Monday, May 5, 2008

Teaching Molly by Desiree Holt

TITLE: Teaching Molly
AUTHOR: Desiree Holt
PUBLISHER: Ellora’s Cave
LENGTH: Novella (roughly 19k)
GENRE: Contemporary erotic romance
COST: $4.45

A recent divorce, an ex-husband who convinced her she was sexually inadequate, and the ever-going gossip mill conspire against forty-five year old Molly Gerard. When she meets the attractive – and younger – Nick Trajan, she’s at a loss as to why he’s acting so interested in her. After the Fourth of July party where they meet, she agrees to go back to his place for a drink. But the doors that open to her from that point on aren’t just his. They’re the doors to her most secret desires to be a submissive…

I suspect I’m the wrong audience to give this story a fair review. I’m younger than Molly by a number of years, and I’m not as embittered as she very obviously is. My problems with the prose could likely be ignored if I was eager for the wish fulfillment fantasy the story provides. But I’m not, and the characterization isn’t nearly strong enough to convince me to buy into it anyway.

My problems began with the heroine’s obsession with how wet she gets, or rather, how wet she didn’t get when she was married. “Dry as the Sahara” is the analogy drawn, but then, when she meets the hero, the pendulum swings back in the opposite direction. All of a sudden, too much is about how aroused he makes her. cream flooded her panties and She felt juices gather inside her pussy and Molly was so wet between her legs now she was sure the liquid had leaked out onto the couch. It goes on. And on. And on. Interspersed with all of it is her obsession with her age, and the ten-year difference between her and the hero, and I just never was able to connect with her, either on a sexual level or an emotional one. Her sexual responses were too over the top and her emotional attitude consisted of self-doubt and whining. I couldn’t relate to her in the slightest.

Added in to this were continuity issues, like the brandy snifter Nick handed her when she arrived at his home, and then the brandy snifter he handed to her again, three paragraphs later. All of this occurred in the very first chapter, a full fourth of the story. With so many hang-ups in the prose itself, I never had the chance to sink into the fantasy it presented.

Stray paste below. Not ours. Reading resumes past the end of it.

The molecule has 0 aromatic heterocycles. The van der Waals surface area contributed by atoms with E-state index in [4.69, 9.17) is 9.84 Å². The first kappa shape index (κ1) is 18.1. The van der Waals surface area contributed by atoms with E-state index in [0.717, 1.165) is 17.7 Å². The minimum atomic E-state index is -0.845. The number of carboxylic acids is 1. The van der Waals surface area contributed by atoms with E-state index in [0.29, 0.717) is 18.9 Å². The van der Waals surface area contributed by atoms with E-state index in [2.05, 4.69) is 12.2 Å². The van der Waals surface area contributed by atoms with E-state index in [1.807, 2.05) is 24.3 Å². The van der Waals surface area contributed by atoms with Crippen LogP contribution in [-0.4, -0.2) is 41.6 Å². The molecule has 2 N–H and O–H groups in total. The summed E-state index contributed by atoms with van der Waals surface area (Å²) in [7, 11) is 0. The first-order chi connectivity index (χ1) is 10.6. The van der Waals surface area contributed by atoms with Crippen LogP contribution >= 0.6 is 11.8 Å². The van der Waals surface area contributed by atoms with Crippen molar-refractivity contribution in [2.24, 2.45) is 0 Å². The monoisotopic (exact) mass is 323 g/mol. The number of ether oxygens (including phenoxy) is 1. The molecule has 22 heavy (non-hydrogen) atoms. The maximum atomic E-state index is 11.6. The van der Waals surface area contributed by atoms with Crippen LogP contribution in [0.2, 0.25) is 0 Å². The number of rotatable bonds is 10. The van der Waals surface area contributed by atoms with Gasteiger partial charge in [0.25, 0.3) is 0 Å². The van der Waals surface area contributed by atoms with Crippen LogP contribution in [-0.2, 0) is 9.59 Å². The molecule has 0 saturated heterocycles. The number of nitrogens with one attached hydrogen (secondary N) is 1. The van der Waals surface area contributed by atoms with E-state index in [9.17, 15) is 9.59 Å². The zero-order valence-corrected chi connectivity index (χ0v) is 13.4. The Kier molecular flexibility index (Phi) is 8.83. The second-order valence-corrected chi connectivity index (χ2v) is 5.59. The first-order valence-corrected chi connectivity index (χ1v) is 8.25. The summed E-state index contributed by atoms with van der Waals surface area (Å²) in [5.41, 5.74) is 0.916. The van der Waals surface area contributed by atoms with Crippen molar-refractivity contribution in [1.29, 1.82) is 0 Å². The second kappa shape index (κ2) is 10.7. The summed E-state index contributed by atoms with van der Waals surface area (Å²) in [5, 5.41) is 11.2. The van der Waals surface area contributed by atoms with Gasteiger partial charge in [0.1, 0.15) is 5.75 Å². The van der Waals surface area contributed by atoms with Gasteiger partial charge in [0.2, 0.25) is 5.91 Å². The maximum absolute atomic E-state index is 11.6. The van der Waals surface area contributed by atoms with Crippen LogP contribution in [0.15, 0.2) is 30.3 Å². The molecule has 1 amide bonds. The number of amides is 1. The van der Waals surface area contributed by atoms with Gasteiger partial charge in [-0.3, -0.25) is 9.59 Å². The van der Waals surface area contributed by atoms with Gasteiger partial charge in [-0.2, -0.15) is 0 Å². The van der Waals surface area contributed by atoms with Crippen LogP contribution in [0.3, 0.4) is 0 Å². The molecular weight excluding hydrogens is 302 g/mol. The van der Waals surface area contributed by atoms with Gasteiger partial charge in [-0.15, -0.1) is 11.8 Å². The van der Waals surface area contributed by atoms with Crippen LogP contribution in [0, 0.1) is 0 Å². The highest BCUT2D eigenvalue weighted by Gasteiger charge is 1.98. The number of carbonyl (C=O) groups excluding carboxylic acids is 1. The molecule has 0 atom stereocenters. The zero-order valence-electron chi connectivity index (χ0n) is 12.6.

Because it is a fantasy. Nick’s presented as practically perfect, there to answer all of Molly’s fears and satisfy all her desires. He’s a Dom, and it just so happens that Molly has been harboring submissive tendencies for years. She jumps into his offer with both feet and never looks back. From that point on, the story is more a primer for entering a BDSM lifestyle than it is a tale of giving a divorced woman a second chance. In that light, it almost works. Almost. Because it stops just as it’s starting to get to the meat of the story, lumping all the emotional development into the final chapter.

The dedication probably has it right. To all the Mollys who need to know that there is life after divorce and it can be truly delicious. Because everybody needs fantasies. Even if I didn't buy into this one.


6/10 – Continuity errors and too much attention to the heroine’s readiness kept me from engaging until nearly the end of the story.


4/10 – More fantasy than real, there’s no depth to explain his predilections


4/10 – Whiny and flat

Entertainment value

4/10 – Without being able to get any kind of depth to the hero, this ends up being wish fulfillment held back by a whiny heroine and editorial issues.

World building

6/10 – The club he takes her to is nice, but the rest of it lacks any sense of place.



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